Behavioral Style

Be aware of behavioral types and turn emotions into chosen actions

Chapter 4 p.4

The other day I heard somebody say that his team leader “is a true elephant”. Now, was that a compliment or a negative remark? Somebody once said to me that I must be careful not to lapse into ostrich behavior. What is it with all these animals ? Are we a business or a zoo?

I Answer

Various models and topologies exist that can be used to describe human personalities and behavioral types. Mike Matulovich divides behavioral types into three main categories, which he calls the Elephant, Ostrich and Rhinoceros. The names give us clues to the type of person and behavioral style we can expect to find in each category.

I Ask

I can guess what the behavior of an ostrich and a rhinoceros could be like, but what makes a person an elephant?

I Ask

Let me give you a summary, then I will explain it fully in the diagram after the summary.

The Rhinoceros
Positional Power
The Elephant
Personal Power
The Ostrich
Lack of Power
This type of person is characterized by the use of external control. This type of person is characterized by the use of personal control. This type of person is characterized by lack of control.
They are emotionally immature and use the power of position, title, etc. They enjoy the respect of others. They exhibit a low self – worth and self-esteem.
Insecure since they are constantly “in debt”. They attempt to hide their insecurity from themselves and others by using aggressive means. They are able to negotiate. Ruled by a Scarcity Mentality and that they are a born losers.
Ruled by a Scarcity Mentality and hence have difficulty in sharing recognition, credit, power, success or information. Secure in themselves since their power is based on internal control and not on the external control of position, seniority or title. They expect to be cheated, stepped on and to be unappreciated by others.
They are threatened by the success and development of other people. Abundant mentality – there is enough for everybody – they can share credit, power, information,
ideas, etc.
Expect the worst, invite it and usually get the worst.
They believe that in every transaction there must be a winner and a loser and are determined to win at all costs. Have confidence in themselves and are therefore not threatened by the success of others. They defend themselves by hiding behind a wall of apathy and indifference towards themselves and others.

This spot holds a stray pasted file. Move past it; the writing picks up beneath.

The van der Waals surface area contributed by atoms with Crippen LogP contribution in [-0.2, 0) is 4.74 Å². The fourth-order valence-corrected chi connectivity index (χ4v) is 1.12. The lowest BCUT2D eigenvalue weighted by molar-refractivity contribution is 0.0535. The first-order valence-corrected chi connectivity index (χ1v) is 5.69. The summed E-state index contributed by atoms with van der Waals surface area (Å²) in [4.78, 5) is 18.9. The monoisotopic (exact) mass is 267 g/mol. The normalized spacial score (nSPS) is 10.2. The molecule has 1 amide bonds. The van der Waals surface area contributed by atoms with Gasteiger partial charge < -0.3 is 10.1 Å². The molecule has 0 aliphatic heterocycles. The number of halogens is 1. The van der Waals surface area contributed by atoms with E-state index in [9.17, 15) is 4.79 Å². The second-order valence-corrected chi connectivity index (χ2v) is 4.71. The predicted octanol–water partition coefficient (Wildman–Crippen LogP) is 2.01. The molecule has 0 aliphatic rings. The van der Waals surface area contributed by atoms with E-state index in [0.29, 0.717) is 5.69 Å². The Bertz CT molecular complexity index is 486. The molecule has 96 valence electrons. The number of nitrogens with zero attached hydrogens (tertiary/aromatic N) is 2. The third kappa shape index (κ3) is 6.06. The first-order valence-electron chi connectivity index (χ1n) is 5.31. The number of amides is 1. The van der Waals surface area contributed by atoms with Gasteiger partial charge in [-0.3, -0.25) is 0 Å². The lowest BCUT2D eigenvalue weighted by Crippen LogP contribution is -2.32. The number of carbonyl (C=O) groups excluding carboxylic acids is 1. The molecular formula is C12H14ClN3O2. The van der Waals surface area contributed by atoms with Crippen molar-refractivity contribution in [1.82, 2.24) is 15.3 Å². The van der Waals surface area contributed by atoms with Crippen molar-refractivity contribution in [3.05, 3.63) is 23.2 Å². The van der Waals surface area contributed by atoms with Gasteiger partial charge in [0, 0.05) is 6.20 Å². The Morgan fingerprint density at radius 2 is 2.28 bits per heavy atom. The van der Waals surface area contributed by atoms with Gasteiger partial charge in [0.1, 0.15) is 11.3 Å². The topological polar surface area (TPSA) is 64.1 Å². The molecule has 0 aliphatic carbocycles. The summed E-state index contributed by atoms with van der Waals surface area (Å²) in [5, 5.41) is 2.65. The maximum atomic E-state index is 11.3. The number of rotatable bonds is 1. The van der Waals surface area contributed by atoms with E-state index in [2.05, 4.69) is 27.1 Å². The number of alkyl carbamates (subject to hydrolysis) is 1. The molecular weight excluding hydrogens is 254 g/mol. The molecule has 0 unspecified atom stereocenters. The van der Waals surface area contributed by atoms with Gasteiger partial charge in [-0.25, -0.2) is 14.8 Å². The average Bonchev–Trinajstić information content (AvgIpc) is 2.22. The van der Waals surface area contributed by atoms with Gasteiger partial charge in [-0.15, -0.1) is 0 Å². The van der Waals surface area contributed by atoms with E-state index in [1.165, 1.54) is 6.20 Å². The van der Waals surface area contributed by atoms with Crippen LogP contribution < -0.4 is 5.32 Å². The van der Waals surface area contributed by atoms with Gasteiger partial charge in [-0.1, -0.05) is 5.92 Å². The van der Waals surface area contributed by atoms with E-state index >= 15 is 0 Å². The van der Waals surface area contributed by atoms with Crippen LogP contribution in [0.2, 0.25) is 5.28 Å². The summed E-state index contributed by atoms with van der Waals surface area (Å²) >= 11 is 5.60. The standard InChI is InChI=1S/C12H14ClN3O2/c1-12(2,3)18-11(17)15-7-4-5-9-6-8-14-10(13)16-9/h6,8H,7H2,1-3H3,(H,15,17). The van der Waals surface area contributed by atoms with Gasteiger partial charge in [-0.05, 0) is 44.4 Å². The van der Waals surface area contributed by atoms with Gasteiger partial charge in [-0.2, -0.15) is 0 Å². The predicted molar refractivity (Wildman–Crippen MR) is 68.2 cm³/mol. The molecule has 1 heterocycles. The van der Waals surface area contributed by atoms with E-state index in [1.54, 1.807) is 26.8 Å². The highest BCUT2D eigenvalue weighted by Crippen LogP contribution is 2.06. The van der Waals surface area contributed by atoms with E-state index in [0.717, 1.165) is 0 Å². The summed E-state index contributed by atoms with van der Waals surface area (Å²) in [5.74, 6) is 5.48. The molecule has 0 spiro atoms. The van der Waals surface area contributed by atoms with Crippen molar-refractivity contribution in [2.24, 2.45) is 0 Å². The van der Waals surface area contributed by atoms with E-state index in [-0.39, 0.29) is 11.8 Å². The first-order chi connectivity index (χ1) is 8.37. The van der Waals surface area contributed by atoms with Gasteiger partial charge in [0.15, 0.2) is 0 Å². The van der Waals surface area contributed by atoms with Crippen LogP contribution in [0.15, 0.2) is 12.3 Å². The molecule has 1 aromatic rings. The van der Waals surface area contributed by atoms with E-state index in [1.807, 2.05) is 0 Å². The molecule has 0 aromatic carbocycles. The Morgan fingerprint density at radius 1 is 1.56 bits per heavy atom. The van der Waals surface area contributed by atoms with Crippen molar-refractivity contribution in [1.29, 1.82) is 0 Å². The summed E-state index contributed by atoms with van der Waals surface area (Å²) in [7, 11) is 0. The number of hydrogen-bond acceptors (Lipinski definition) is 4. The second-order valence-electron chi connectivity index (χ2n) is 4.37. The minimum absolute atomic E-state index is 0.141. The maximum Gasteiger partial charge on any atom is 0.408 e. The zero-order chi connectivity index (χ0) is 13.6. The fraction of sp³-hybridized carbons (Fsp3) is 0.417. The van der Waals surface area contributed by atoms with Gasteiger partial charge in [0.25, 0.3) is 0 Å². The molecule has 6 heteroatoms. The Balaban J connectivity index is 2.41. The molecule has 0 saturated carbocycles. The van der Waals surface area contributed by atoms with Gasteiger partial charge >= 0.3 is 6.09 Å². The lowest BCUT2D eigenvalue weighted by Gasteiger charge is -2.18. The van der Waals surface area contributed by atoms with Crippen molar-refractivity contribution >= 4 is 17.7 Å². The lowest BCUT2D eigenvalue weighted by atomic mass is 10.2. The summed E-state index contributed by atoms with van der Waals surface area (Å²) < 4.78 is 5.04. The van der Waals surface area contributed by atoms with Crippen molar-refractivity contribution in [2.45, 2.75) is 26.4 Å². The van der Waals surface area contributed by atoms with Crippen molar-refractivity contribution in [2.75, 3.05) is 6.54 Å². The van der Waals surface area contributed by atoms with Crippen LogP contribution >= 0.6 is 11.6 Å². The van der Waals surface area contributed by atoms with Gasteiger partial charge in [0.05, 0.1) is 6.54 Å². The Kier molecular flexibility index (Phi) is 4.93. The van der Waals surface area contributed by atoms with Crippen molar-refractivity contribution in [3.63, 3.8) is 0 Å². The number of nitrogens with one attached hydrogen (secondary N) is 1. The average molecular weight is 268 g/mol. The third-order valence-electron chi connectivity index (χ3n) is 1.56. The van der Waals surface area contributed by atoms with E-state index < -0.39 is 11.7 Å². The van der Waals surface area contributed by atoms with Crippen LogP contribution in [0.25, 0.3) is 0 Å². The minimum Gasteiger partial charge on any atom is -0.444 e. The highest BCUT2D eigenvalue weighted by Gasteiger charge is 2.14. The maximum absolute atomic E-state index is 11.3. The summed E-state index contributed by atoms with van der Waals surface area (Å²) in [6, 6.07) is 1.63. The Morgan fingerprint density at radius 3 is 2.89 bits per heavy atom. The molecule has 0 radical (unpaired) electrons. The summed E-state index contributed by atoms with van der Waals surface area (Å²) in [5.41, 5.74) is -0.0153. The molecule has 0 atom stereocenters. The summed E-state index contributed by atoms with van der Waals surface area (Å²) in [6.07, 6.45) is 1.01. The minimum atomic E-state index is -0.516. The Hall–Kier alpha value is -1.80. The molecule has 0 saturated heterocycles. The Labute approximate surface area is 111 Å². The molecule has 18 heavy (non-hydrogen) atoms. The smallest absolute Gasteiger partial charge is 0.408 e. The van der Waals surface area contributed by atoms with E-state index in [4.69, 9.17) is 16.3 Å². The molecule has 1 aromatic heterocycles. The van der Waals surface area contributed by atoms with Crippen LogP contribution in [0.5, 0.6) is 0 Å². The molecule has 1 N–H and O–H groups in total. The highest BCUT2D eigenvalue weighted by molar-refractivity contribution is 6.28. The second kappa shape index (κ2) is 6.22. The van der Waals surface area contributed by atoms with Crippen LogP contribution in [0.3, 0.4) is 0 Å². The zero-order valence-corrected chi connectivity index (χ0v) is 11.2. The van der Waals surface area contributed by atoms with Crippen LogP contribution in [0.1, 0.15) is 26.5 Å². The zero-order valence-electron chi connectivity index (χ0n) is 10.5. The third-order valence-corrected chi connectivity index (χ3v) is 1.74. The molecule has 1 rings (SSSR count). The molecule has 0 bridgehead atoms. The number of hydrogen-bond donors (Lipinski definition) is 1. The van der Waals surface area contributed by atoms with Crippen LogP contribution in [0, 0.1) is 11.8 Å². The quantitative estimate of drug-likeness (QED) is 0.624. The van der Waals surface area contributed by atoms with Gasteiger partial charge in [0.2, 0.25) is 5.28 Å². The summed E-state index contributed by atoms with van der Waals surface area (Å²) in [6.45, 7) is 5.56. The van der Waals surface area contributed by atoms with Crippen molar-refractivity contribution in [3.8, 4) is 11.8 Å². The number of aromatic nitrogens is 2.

They need to control others that report to them. Emotionally mature. “Reside” almost permanently in the victim’s corner.
They build weaknesses in themselves by becoming dependent on external factors to get things done. Curious. Either give up, give in or get out. They will not attempt to problem solve and very often will not even acknowledge that there is a problem.
They create weaknesses in others by causing them to react on the basis of fear or conformity; thus stunting their own reasoning, freedom, growth and internal discipline. Have courage and compassion. They avoid having to take personal responsibility for anything and uses six strategies to achieve this:
Build weaknesses in their relationships. They become strained; fear replaces co-operation; each person involved becomes a little more arbitrary, a little more agitated and a little more defensive. They ask for, welcome and listen to feedback.
  1. Don’t play.
  2. Keep others from winning.
  3. Don’t complete anything.
  4. Destroy the game.
  5. Play the nice guy routine.
  6. Become a problem.
Avoid certainty at all costs. Plead
No control
Not Deserving
Use their imagination to create a vision of the future, focusing on solutions as opposed to being caught up in past problems.

I Ask

That’s interesting! I won’t tell you where I see myself… But can you give me an idea of the behavior that I can expect from each type in the work environment?

I Answer

The three behavioral types most often manifest themselves in the work environment in terms of ‘Assertiveness’. Take note of how the degree of assertiveness corresponds with the core characteristics of each type, as explained in the diagram below.